PI board to examine radio communication issues
ROGERS CITY – The Presque Isle County Sheriff Department has coverage issues with its radios, and county commissioners heard from a radio company about a possible solution on Friday.
Tele-Rad President Mark Kooyers summed up the problem at commissioners meeting, and talked about using a statewide radio network as a way around it. The county’s current radio system has one transmitter and receiver for law enforcement, plus two additional transmitters for fire departments, Kooyers said.
A recent Federal Communications Commission mandate forced all VHF and UHF radio users to use a more narrow slice of radio bandwidth. By conforming with the mandate, the county lost radio coverage in some areas. This is especially true for field units trying to call back to dispatch.
“When you follow the FCC mandate, which you did, you lose effective power, and your coverage shrinks,” he said. “And the problem, you’ll know, is suddenly you’ve got several corners of the county that start to lose coverage.”
These coverage gaps have created an unsafe situation, Sheriff Robert Paschke said. Board Chairman Carl Altman agreed, and after the meeting said the county needs to find a way to fix the problem.
Upgrading the county’s current VHF system could be expensive, and some options might not completely fix the problem, Kooyers said. Plus, the county would have to get approval from not only the FCC but the Canadian government as well, since it’s located within a certain distance of the border. Going through the regulatory process could take up to a year.
Instead, Kooyers suggested the county use its current system strictly for fire dispatch, with law enforcement switching over to the Michigan Public Safety Communications System. To do so, the county would purchase five portable units and 12 to 13 mobile units, paying $50 per year, per radio to the state to use the system. Firefighters would have to use the current system because they use pagers that don’t work on the radio frequency the system uses.
Jodi Kucera, Tele-Rad sales consultant, said these 17 to 18 units include some for Rogers City Police Department. After the meeting, Altman said these new radios would cost around $90,000, and the county would have the option to pay for them over time.
Paschke’s department already has 12 that would work with the system, bought through a recently awarded Department of Homeland Security grant, he said.
The system covers 97 percent of the state, Motorola Account Manager Rich Uslan said. Other counties already are using it as their primary source of dispatch. Presque Isle County has four towers for the system within it, but there still isn’t 100 percent coverage. Portable radio users still will have to deal with some dead spots.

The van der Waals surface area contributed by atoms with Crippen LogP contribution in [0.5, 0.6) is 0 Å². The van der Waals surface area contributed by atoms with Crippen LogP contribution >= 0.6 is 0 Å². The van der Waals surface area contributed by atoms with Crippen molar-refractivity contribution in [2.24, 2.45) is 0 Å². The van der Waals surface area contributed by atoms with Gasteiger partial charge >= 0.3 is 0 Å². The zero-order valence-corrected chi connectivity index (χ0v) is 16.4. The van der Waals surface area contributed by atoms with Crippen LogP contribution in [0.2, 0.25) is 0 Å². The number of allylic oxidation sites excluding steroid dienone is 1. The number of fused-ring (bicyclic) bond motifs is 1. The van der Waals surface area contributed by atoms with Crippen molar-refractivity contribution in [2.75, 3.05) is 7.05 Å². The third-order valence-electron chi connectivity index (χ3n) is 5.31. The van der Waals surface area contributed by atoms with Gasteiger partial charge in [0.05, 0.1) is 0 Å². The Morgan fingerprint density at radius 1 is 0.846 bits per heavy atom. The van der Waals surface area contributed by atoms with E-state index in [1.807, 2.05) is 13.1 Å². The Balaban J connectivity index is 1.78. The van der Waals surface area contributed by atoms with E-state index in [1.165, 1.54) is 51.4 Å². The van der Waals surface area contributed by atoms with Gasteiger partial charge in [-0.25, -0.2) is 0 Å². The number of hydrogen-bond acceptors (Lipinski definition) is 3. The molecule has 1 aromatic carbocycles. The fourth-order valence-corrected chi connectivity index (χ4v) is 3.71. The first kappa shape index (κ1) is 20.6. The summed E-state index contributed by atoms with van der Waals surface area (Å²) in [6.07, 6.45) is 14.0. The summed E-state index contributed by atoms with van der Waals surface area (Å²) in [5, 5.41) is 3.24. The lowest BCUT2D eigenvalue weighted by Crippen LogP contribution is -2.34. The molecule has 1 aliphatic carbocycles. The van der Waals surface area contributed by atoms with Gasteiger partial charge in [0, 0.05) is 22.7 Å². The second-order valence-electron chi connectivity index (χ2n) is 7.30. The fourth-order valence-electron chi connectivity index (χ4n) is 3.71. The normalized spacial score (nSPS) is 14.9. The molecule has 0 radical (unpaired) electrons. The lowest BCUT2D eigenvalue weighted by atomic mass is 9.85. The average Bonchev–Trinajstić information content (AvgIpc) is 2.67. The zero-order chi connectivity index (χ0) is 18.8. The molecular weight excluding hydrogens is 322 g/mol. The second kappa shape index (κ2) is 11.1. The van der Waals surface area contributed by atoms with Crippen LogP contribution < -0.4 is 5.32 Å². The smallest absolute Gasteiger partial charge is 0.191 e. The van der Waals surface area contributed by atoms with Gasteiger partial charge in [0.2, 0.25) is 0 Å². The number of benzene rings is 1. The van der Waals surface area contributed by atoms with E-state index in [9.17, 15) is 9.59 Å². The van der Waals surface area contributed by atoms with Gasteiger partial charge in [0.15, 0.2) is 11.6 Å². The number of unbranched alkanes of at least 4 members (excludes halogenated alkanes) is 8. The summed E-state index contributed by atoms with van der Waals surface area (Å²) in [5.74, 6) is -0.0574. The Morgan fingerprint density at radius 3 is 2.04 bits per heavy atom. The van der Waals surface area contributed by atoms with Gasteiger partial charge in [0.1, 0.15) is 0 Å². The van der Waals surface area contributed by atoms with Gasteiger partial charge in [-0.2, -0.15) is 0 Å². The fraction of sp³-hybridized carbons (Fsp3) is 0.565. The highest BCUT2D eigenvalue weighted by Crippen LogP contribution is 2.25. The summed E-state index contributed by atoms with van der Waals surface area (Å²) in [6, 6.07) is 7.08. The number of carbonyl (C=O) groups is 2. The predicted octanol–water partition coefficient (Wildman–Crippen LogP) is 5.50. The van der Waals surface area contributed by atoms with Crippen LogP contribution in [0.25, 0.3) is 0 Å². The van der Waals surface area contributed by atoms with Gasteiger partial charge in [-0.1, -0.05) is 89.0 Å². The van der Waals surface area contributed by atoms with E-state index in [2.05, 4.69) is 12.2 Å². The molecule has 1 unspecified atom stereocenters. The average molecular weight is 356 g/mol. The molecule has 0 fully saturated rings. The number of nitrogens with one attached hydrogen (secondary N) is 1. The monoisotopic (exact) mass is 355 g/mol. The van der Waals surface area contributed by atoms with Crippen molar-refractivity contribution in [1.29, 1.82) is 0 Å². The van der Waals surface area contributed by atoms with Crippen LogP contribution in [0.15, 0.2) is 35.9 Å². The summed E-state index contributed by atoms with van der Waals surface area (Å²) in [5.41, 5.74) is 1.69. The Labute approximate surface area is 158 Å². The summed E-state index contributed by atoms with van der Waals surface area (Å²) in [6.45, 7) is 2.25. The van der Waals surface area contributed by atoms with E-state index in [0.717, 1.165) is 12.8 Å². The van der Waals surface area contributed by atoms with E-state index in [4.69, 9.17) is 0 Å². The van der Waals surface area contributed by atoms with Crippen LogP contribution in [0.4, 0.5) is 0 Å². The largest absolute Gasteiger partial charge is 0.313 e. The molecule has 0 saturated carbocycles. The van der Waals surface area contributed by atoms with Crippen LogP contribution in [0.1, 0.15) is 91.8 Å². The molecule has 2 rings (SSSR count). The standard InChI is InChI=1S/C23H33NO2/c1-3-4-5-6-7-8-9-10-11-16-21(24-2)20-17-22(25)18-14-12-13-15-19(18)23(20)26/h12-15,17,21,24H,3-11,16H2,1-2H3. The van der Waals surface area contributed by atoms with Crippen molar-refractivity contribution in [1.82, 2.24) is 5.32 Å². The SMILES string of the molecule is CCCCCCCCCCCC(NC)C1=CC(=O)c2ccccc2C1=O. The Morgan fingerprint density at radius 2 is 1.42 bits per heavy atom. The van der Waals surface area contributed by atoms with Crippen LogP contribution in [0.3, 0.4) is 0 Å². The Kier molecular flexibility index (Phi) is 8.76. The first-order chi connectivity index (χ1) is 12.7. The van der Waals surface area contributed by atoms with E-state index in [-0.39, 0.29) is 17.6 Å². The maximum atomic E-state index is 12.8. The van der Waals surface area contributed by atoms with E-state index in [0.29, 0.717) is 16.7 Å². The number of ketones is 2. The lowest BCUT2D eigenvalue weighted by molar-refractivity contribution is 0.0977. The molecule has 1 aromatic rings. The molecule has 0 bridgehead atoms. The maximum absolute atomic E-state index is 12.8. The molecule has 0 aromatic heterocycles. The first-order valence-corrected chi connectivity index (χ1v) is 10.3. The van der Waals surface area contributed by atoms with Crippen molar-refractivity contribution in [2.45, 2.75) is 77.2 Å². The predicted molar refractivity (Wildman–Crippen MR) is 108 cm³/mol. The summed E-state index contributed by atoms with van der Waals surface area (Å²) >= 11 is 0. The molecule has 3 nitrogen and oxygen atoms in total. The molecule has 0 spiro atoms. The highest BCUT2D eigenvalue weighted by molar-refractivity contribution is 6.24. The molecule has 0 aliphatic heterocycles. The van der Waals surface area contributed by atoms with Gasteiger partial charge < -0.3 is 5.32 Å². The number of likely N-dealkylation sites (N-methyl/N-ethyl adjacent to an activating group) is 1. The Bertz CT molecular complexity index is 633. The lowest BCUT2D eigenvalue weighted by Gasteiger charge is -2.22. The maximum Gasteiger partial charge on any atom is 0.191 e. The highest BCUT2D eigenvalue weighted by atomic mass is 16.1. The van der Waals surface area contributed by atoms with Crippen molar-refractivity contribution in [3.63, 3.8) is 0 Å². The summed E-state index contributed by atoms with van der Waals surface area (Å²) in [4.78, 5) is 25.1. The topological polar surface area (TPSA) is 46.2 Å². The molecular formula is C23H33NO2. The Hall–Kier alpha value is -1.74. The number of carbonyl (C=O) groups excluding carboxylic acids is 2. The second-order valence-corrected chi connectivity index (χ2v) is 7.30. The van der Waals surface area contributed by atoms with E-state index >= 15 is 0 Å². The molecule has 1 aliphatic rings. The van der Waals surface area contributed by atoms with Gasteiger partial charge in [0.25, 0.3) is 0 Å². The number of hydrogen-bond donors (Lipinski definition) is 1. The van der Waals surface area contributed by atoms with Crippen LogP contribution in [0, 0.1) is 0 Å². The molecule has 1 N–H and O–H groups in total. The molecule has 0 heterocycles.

Paschke demonstrated the county setup’s failings at a previous committee meeting, he said. He offered to do the same for the whole board at a future meeting to show just how bad it is.
“There are days where we’ll go five, six hours where we can’t talk,” he said. “It’s almost to the point where we’re going to draw the patrols off the road. It’s very frustrating for a deputy to be out there, for a dispatcher trying to communicate and there’s nothing there.”
Kucera also recommended the county get a service contract to cover current system. Technicians would be available at all hours to keep the radio base running. The county could add the new radios to the contract, and the state maintains the towers.
Tele-Rad does business in 35 counties, and Presque Isle County is the only one the company knows of still running on one transmitter, Kooyers said.
Finance and public health and safety committee members will discuss the idea, Altman said after the meeting.
In other business:
Probation Officer Denise Milliron went over the county’s child care fund with commissioners, talking about how the numbers will fluctuate depending on the number of children going into foster care, institutional care and other programs. They authorized Altman to sign a contract allowing Milliron’s office to be reimbursed in part by the state for certain services it performs.
local Michigan State University Extension agriculture educator James DeDecker gave a presentation about the programs he worked on this growing season. This includes a program monitoring wheat crops, and another checking the spread and prevalence of the Western bean cutworm.
commissioners approved resolutions adding Treasurer Bridget LaLonde’s and Clerk Ann Marie Main’s signatures to all county accounts at a local bank. Prosecutor Rick Steiger also requested they replace the name on a bank account his office uses, as the cosigner is about to retire.
commissioners approved a request from county E-911 Coordinator Renee Szymanski to amend the 911 system budget by $7,398.57. The money for the new 911 dispatch system’s maintenance plan should have been included, and will come from sheriff department revenues already budgeted for.
commissioners adopted a resolution opposing a bill in the state House of Representatives that would raise fees on local emergency medical services.